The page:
When Minimum Wage Laws Count Small Franchisees as Big Business

A McDonald's Corp. restaurant in New York, on Oct. 20, 2013 Photograph by Michael Nagle/Bloomberg

The recent movement in Seattle and other cities to raise the minimum wage has franchise owners rankled. It’s not just that they’ll have to pay workers as much as $15 an hour. It’s that franchise business owners won’t get the same grace period to raise wages that other small businesses will.

Imagine a block with three stores: A corporate-owned Starbucks, a McDonald’s franchise, and a local pizza shop. The Seattle law treats the Starbucks and McDonald’s the same—they have to pay $15 an hour by 2017 (or 2018, if they provide health benefits)—but gives the pizzeria until 2021 to absorb the hike. Franchises, which license a brand and share revenue with their corporate headquarters but are owned independently, believe they’re more like the pizza shop than the Starbucks.

Many of the workers in food and service industries that would be affected by the minimum wage are employed by franchise businesses. It’s a sore subject that’s now spilling into the courts. Last week, the International Franchise Association, a trade group for the industry, filed a lawsuit in U.S. District Court in Seattle seeking an injunction that would prevent the city’s new minimum wage law from taking effect. This week, IFA Chief Executive Steve Caldeira sent a letter to the Chicago City Council and Mayor Rahm Emanuel intimating that another lawsuit may be in the offing if a proposal to raise the minimum wage in Chicago passes.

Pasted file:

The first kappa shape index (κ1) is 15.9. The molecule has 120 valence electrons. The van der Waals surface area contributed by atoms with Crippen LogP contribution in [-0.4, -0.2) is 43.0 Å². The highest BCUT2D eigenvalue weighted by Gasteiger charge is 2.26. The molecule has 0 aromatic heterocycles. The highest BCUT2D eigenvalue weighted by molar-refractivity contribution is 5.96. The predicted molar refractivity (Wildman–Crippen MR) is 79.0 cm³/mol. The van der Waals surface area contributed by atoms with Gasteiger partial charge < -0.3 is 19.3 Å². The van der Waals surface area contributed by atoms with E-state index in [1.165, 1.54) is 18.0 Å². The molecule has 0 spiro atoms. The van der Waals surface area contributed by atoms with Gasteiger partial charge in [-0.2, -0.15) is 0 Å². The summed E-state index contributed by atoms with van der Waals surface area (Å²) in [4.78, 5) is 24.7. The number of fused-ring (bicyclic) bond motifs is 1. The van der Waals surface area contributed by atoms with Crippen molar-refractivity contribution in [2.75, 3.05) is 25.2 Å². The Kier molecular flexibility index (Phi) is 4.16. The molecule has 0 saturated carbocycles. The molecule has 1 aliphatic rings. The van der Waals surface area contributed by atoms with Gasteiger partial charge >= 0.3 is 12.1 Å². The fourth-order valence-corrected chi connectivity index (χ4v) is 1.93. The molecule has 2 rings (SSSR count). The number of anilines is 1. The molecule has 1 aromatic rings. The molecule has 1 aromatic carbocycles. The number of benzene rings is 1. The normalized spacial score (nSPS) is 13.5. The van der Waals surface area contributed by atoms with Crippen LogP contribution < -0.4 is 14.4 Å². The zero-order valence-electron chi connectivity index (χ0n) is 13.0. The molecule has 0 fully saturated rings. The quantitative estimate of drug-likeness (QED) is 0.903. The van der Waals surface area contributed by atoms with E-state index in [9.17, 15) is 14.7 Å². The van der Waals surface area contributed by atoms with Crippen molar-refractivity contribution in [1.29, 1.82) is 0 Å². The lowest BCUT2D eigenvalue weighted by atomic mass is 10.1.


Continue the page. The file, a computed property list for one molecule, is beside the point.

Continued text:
In each case, the franchise industry’s beef is that the new law treats individual franchisees as part of the national chain and requires the business owners to raise wages faster than independent small businesses.

On a practical level, those provisions may hurt franchisees by forcing them to raise prices to make up for higher wages, putting them at a competitive disadvantage to independent businesses that can increase wages at a slower pace. Lumping franchisees in with their corporate overlords is also painful emotionally. “Most of them consider themselves at least quasi-entrepreneurs,” says John Gordon, principal at Pacific Management Consulting Group, which focuses on the restaurant industry.

And they’re often not raking in giant profits, as industry consultant Joel Libava wrote in a recent blog post. He calls the average franchisee a “local resident who’s running a sandwich shop with a few employees and is working 6-7 days a week,” earning between $50,000 and $75,000 a year.

Seattle Mayor Ed Murray is unsympathetic to the argument. “Franchises have resources that a small business in the Rainier Valley or a small sandwich shop on Capitol Hill do not have,” he said in a statement after the IFA filed suit—resources that include supply chains and advertising provided by the corporate entity.

That fight may unite franchisees and franchisors—known to clash over corporate policies—because both are invested in defining franchisees as independent business owners.

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